# How do you form the perfect tense structure of sentences?

May 17, 2018

$\textcolor{w h i t e}{q w e r t y u i o p a s \mathrm{df} g h j k l z x c v b n m}$
The perfect tense is the tense used to indicate a completed
action. Verbs in this tense can be of three types:

1. $\textcolor{b l u e}{\text{Past}}$ perfect,
2. $\textcolor{red}{\text{Present}}$ perfect, and
3. $\textcolor{g r e e n}{\text{Future}}$ perfect.

#### Explanation:

$\textcolor{w h i t e}{q w e r t y u i o p a s \mathrm{df} g h j k l z x c v b n m}$
Here's how you can form them:

1. $\textcolor{b l u e}{\text{Past}}$ perfect : Had + past participle
Eg - The lecture had finished by the time I reached the hall.

2. $\textcolor{red}{\text{Present}}$ perfect : Have/has + past participle
Eg - I have seen Harry Potter countless times.

3. $\textcolor{g r e e n}{\text{Future}}$ perfect : Will have + past participle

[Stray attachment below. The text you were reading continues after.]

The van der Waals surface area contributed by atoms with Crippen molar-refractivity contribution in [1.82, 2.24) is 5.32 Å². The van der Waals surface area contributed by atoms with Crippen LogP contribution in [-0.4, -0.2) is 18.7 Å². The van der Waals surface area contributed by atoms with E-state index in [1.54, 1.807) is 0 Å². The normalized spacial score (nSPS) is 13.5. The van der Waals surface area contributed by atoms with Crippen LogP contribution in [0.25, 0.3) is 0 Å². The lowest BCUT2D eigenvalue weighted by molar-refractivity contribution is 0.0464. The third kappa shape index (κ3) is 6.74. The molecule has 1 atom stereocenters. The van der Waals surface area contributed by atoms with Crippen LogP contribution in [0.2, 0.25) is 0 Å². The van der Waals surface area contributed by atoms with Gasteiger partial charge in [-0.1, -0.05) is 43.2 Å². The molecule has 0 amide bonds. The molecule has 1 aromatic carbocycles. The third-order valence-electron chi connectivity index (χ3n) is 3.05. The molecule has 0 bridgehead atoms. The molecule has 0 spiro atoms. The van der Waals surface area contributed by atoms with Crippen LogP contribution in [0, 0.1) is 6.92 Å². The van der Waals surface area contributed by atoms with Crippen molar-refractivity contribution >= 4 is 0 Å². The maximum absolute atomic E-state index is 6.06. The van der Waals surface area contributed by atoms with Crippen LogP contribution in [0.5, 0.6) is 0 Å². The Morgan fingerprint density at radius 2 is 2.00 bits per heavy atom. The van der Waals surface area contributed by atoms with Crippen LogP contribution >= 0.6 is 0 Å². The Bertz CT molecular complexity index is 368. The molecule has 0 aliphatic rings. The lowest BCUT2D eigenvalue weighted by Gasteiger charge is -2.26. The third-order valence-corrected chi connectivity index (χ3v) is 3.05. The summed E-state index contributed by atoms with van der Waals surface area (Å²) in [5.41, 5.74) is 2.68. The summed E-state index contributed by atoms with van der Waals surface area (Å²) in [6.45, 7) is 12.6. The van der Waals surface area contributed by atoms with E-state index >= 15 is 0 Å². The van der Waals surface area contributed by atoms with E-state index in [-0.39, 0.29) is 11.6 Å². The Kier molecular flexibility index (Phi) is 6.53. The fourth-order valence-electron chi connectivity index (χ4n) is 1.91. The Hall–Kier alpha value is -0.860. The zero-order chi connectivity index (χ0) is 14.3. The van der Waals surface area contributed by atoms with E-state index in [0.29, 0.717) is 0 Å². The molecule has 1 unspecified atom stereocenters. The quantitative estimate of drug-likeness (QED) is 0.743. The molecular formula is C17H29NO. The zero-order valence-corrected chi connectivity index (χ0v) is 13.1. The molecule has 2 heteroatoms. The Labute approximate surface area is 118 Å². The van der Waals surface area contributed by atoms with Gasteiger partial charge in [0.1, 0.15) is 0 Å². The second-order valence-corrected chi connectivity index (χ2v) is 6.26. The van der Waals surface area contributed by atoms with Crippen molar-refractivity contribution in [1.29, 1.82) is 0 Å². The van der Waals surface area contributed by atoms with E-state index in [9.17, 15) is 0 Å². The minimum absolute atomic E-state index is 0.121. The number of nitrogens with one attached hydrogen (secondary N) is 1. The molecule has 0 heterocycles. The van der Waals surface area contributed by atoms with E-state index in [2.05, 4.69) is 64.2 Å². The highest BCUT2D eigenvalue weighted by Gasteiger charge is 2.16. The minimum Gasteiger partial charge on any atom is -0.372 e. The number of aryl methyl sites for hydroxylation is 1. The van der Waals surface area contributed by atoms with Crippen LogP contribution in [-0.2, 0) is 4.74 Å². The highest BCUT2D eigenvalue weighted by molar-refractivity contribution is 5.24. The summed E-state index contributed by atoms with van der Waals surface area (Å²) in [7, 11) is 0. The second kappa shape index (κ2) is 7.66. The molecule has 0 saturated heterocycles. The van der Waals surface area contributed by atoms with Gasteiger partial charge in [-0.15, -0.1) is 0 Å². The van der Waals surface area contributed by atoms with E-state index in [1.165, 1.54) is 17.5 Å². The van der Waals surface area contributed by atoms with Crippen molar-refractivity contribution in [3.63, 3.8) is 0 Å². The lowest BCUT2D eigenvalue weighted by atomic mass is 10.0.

Eg - I will have finished writing this summary by 9 pm.

In addition, there is also the perfect continuous tense:

1. $\textcolor{b l u e}{\text{Past}}$ perfect continuous : Had + been + present participle
Eg - I had been waiting for you twenty minutes, when he came over.
2. $\textcolor{red}{\text{Present}}$ perfect continuous : Have/has + been + present participle
Eg - I have been reading this book since three days.
3. $\textcolor{g r e e n}{\text{Future}}$ perfect continuous : Will have + been + present continuous
Eg : When I graduate, I will have been studying for two years.

The highlighted parts indicate the perfect / perfect continuous verbs.